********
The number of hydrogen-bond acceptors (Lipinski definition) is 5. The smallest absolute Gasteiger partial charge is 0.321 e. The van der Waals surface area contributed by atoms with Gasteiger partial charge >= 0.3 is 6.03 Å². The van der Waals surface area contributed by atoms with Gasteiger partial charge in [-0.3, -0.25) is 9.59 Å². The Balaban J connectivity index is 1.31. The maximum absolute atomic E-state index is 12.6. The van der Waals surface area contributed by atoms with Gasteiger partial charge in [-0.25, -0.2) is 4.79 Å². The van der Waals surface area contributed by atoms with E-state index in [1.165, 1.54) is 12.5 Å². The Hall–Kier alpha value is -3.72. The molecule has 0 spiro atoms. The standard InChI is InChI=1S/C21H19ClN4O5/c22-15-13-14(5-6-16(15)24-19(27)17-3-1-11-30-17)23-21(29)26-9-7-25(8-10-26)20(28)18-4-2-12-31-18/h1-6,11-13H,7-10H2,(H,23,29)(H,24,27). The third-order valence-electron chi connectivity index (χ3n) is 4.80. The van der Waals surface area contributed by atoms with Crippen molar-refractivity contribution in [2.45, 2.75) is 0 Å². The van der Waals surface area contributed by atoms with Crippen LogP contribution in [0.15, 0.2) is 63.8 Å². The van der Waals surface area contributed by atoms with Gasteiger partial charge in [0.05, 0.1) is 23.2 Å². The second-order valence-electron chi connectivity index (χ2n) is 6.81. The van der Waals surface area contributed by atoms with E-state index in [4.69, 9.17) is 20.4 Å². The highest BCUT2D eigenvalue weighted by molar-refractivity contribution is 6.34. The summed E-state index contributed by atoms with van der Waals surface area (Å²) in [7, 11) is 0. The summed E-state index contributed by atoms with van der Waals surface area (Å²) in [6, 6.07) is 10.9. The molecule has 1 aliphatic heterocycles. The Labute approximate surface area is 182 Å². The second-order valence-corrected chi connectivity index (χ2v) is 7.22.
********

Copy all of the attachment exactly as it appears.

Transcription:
The number of hydrogen-bond acceptors (Lipinski definition) is 5. The smallest absolute Gasteiger partial charge is 0.321 e. The van der Waals surface area contributed by atoms with Gasteiger partial charge >= 0.3 is 6.03 Å². The van der Waals surface area contributed by atoms with Gasteiger partial charge in [-0.3, -0.25) is 9.59 Å². The Balaban J connectivity index is 1.31. The maximum absolute atomic E-state index is 12.6. The van der Waals surface area contributed by atoms with Gasteiger partial charge in [-0.25, -0.2) is 4.79 Å². The van der Waals surface area contributed by atoms with E-state index in [1.165, 1.54) is 12.5 Å². The Hall–Kier alpha value is -3.72. The molecule has 0 spiro atoms. The standard InChI is InChI=1S/C21H19ClN4O5/c22-15-13-14(5-6-16(15)24-19(27)17-3-1-11-30-17)23-21(29)26-9-7-25(8-10-26)20(28)18-4-2-12-31-18/h1-6,11-13H,7-10H2,(H,23,29)(H,24,27). The third-order valence-electron chi connectivity index (χ3n) is 4.80. The van der Waals surface area contributed by atoms with Crippen molar-refractivity contribution in [2.45, 2.75) is 0 Å². The van der Waals surface area contributed by atoms with Crippen LogP contribution in [0.15, 0.2) is 63.8 Å². The van der Waals surface area contributed by atoms with Gasteiger partial charge in [0.05, 0.1) is 23.2 Å². The second-order valence-electron chi connectivity index (χ2n) is 6.81. The van der Waals surface area contributed by atoms with E-state index in [4.69, 9.17) is 20.4 Å². The highest BCUT2D eigenvalue weighted by molar-refractivity contribution is 6.34. The summed E-state index contributed by atoms with van der Waals surface area (Å²) in [7, 11) is 0. The summed E-state index contributed by atoms with van der Waals surface area (Å²) in [6, 6.07) is 10.9. The molecule has 1 aliphatic heterocycles. The Labute approximate surface area is 182 Å². The second-order valence-corrected chi connectivity index (χ2v) is 7.22.